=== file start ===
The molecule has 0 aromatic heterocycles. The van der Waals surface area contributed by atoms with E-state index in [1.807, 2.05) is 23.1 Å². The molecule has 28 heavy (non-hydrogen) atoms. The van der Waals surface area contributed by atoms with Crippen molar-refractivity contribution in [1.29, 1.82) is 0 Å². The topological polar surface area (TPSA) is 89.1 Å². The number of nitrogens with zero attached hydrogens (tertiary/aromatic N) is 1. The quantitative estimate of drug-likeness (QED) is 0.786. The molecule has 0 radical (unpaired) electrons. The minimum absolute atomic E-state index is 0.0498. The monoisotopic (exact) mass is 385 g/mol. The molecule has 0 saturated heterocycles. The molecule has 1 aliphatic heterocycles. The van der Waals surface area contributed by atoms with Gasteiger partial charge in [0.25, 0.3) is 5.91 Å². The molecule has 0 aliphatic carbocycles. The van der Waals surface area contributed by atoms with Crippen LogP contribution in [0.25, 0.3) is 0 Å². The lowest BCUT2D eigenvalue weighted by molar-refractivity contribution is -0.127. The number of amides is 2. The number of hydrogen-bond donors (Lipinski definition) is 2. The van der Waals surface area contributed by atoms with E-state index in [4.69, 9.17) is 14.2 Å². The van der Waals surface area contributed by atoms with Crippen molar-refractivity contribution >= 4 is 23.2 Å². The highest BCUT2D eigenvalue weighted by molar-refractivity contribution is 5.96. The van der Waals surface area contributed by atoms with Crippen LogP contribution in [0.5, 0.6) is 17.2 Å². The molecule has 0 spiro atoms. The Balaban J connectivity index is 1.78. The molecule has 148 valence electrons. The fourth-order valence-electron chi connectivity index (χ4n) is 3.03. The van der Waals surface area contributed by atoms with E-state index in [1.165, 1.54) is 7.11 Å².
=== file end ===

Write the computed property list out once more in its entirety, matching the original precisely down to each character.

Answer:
The molecule has 0 aromatic heterocycles. The van der Waals surface area contributed by atoms with E-state index in [1.807, 2.05) is 23.1 Å². The molecule has 28 heavy (non-hydrogen) atoms. The van der Waals surface area contributed by atoms with Crippen molar-refractivity contribution in [1.29, 1.82) is 0 Å². The topological polar surface area (TPSA) is 89.1 Å². The number of nitrogens with zero attached hydrogens (tertiary/aromatic N) is 1. The quantitative estimate of drug-likeness (QED) is 0.786. The molecule has 0 radical (unpaired) electrons. The minimum absolute atomic E-state index is 0.0498. The monoisotopic (exact) mass is 385 g/mol. The molecule has 0 saturated heterocycles. The molecule has 1 aliphatic heterocycles. The van der Waals surface area contributed by atoms with Gasteiger partial charge in [0.25, 0.3) is 5.91 Å². The molecule has 0 aliphatic carbocycles. The van der Waals surface area contributed by atoms with Crippen LogP contribution in [0.25, 0.3) is 0 Å². The lowest BCUT2D eigenvalue weighted by molar-refractivity contribution is -0.127. The number of amides is 2. The number of hydrogen-bond donors (Lipinski definition) is 2. The van der Waals surface area contributed by atoms with E-state index in [4.69, 9.17) is 14.2 Å². The van der Waals surface area contributed by atoms with Crippen molar-refractivity contribution >= 4 is 23.2 Å². The highest BCUT2D eigenvalue weighted by molar-refractivity contribution is 5.96. The van der Waals surface area contributed by atoms with Crippen LogP contribution in [0.5, 0.6) is 17.2 Å². The molecule has 0 spiro atoms. The Balaban J connectivity index is 1.78. The molecule has 148 valence electrons. The fourth-order valence-electron chi connectivity index (χ4n) is 3.03. The van der Waals surface area contributed by atoms with E-state index in [1.165, 1.54) is 7.11 Å².